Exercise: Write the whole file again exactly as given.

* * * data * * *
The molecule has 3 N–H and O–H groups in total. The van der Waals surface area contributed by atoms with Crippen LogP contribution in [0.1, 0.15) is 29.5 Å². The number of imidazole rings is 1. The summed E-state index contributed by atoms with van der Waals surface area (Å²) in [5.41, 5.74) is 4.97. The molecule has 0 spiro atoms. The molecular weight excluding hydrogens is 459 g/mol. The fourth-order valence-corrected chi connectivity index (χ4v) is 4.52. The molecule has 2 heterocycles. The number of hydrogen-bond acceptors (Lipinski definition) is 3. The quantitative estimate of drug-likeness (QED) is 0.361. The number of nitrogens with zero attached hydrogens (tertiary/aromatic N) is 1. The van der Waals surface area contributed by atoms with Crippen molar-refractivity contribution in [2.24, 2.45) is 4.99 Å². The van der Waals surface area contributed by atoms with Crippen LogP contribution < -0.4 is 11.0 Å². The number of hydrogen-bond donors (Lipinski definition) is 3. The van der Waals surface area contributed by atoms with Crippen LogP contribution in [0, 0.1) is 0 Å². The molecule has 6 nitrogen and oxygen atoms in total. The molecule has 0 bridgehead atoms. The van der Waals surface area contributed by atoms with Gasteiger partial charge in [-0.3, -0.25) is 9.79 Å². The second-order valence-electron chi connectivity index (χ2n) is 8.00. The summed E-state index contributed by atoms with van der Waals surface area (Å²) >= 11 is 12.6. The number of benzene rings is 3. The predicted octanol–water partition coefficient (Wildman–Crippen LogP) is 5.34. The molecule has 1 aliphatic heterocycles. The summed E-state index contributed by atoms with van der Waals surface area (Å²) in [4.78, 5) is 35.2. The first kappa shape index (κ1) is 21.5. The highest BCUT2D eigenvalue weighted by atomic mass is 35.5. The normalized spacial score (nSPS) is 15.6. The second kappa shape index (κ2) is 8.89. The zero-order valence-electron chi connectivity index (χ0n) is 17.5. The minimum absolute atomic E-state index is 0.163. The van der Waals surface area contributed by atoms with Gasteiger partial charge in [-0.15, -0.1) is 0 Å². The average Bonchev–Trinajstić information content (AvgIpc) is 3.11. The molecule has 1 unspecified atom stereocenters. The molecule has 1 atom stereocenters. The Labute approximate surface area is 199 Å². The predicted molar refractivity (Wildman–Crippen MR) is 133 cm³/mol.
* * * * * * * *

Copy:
The molecule has 3 N–H and O–H groups in total. The van der Waals surface area contributed by atoms with Crippen LogP contribution in [0.1, 0.15) is 29.5 Å². The number of imidazole rings is 1. The summed E-state index contributed by atoms with van der Waals surface area (Å²) in [5.41, 5.74) is 4.97. The molecule has 0 spiro atoms. The molecular weight excluding hydrogens is 459 g/mol. The fourth-order valence-corrected chi connectivity index (χ4v) is 4.52. The molecule has 2 heterocycles. The number of hydrogen-bond acceptors (Lipinski definition) is 3. The quantitative estimate of drug-likeness (QED) is 0.361. The number of nitrogens with zero attached hydrogens (tertiary/aromatic N) is 1. The van der Waals surface area contributed by atoms with Crippen molar-refractivity contribution in [2.24, 2.45) is 4.99 Å². The van der Waals surface area contributed by atoms with Crippen LogP contribution < -0.4 is 11.0 Å². The number of hydrogen-bond donors (Lipinski definition) is 3. The van der Waals surface area contributed by atoms with Crippen LogP contribution in [0, 0.1) is 0 Å². The molecule has 6 nitrogen and oxygen atoms in total. The molecule has 0 bridgehead atoms. The van der Waals surface area contributed by atoms with Gasteiger partial charge in [-0.3, -0.25) is 9.79 Å². The second-order valence-electron chi connectivity index (χ2n) is 8.00. The summed E-state index contributed by atoms with van der Waals surface area (Å²) >= 11 is 12.6. The number of benzene rings is 3. The predicted octanol–water partition coefficient (Wildman–Crippen LogP) is 5.34. The molecule has 1 aliphatic heterocycles. The summed E-state index contributed by atoms with van der Waals surface area (Å²) in [4.78, 5) is 35.2. The first kappa shape index (κ1) is 21.5. The highest BCUT2D eigenvalue weighted by atomic mass is 35.5. The normalized spacial score (nSPS) is 15.6. The second kappa shape index (κ2) is 8.89. The zero-order valence-electron chi connectivity index (χ0n) is 17.5. The minimum absolute atomic E-state index is 0.163. The van der Waals surface area contributed by atoms with Gasteiger partial charge in [-0.15, -0.1) is 0 Å². The average Bonchev–Trinajstić information content (AvgIpc) is 3.11. The molecule has 1 unspecified atom stereocenters. The molecule has 1 atom stereocenters. The Labute approximate surface area is 199 Å². The predicted molar refractivity (Wildman–Crippen MR) is 133 cm³/mol.